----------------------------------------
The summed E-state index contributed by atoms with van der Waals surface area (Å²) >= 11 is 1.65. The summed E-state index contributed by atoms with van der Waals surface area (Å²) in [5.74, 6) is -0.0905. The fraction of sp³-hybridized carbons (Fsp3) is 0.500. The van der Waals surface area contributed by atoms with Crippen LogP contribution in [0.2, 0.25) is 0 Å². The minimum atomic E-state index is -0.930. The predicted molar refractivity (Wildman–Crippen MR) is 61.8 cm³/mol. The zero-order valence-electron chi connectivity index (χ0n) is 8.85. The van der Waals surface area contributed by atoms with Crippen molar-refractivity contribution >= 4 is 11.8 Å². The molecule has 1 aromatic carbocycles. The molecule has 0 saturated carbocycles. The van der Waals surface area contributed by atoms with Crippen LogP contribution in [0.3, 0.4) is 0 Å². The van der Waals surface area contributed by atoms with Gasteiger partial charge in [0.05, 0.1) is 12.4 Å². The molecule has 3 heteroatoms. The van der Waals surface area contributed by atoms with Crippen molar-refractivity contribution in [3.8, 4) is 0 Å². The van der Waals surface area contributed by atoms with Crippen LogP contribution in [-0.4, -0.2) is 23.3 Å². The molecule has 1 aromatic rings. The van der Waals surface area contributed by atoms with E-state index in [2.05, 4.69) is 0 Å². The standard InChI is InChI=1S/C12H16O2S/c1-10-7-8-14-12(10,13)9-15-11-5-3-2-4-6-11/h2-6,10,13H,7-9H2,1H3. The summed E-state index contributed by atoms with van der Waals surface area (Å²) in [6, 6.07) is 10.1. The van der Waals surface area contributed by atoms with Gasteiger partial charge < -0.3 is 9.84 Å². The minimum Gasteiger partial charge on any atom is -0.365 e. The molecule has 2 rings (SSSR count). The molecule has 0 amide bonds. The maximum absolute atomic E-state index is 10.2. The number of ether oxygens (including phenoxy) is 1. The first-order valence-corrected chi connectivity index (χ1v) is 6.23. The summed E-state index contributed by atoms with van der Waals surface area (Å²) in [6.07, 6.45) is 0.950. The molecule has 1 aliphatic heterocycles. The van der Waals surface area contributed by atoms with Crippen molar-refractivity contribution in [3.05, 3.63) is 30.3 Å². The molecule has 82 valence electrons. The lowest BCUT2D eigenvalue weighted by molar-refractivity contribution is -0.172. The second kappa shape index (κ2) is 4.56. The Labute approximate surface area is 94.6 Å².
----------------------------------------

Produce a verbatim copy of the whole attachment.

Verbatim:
The summed E-state index contributed by atoms with van der Waals surface area (Å²) >= 11 is 1.65. The summed E-state index contributed by atoms with van der Waals surface area (Å²) in [5.74, 6) is -0.0905. The fraction of sp³-hybridized carbons (Fsp3) is 0.500. The van der Waals surface area contributed by atoms with Crippen LogP contribution in [0.2, 0.25) is 0 Å². The minimum atomic E-state index is -0.930. The predicted molar refractivity (Wildman–Crippen MR) is 61.8 cm³/mol. The zero-order valence-electron chi connectivity index (χ0n) is 8.85. The van der Waals surface area contributed by atoms with Crippen molar-refractivity contribution >= 4 is 11.8 Å². The molecule has 1 aromatic carbocycles. The molecule has 0 saturated carbocycles. The van der Waals surface area contributed by atoms with Crippen LogP contribution in [0.3, 0.4) is 0 Å². The van der Waals surface area contributed by atoms with Gasteiger partial charge in [0.05, 0.1) is 12.4 Å². The molecule has 3 heteroatoms. The van der Waals surface area contributed by atoms with Crippen molar-refractivity contribution in [3.8, 4) is 0 Å². The van der Waals surface area contributed by atoms with Crippen LogP contribution in [-0.4, -0.2) is 23.3 Å². The molecule has 1 aromatic rings. The van der Waals surface area contributed by atoms with E-state index in [2.05, 4.69) is 0 Å². The standard InChI is InChI=1S/C12H16O2S/c1-10-7-8-14-12(10,13)9-15-11-5-3-2-4-6-11/h2-6,10,13H,7-9H2,1H3. The summed E-state index contributed by atoms with van der Waals surface area (Å²) in [6, 6.07) is 10.1. The van der Waals surface area contributed by atoms with Gasteiger partial charge < -0.3 is 9.84 Å². The minimum Gasteiger partial charge on any atom is -0.365 e. The molecule has 2 rings (SSSR count). The molecule has 0 amide bonds. The maximum absolute atomic E-state index is 10.2. The number of ether oxygens (including phenoxy) is 1. The first-order valence-corrected chi connectivity index (χ1v) is 6.23. The summed E-state index contributed by atoms with van der Waals surface area (Å²) in [6.07, 6.45) is 0.950. The molecule has 1 aliphatic heterocycles. The van der Waals surface area contributed by atoms with Crippen molar-refractivity contribution in [3.05, 3.63) is 30.3 Å². The molecule has 82 valence electrons. The lowest BCUT2D eigenvalue weighted by molar-refractivity contribution is -0.172. The second kappa shape index (κ2) is 4.56. The Labute approximate surface area is 94.6 Å².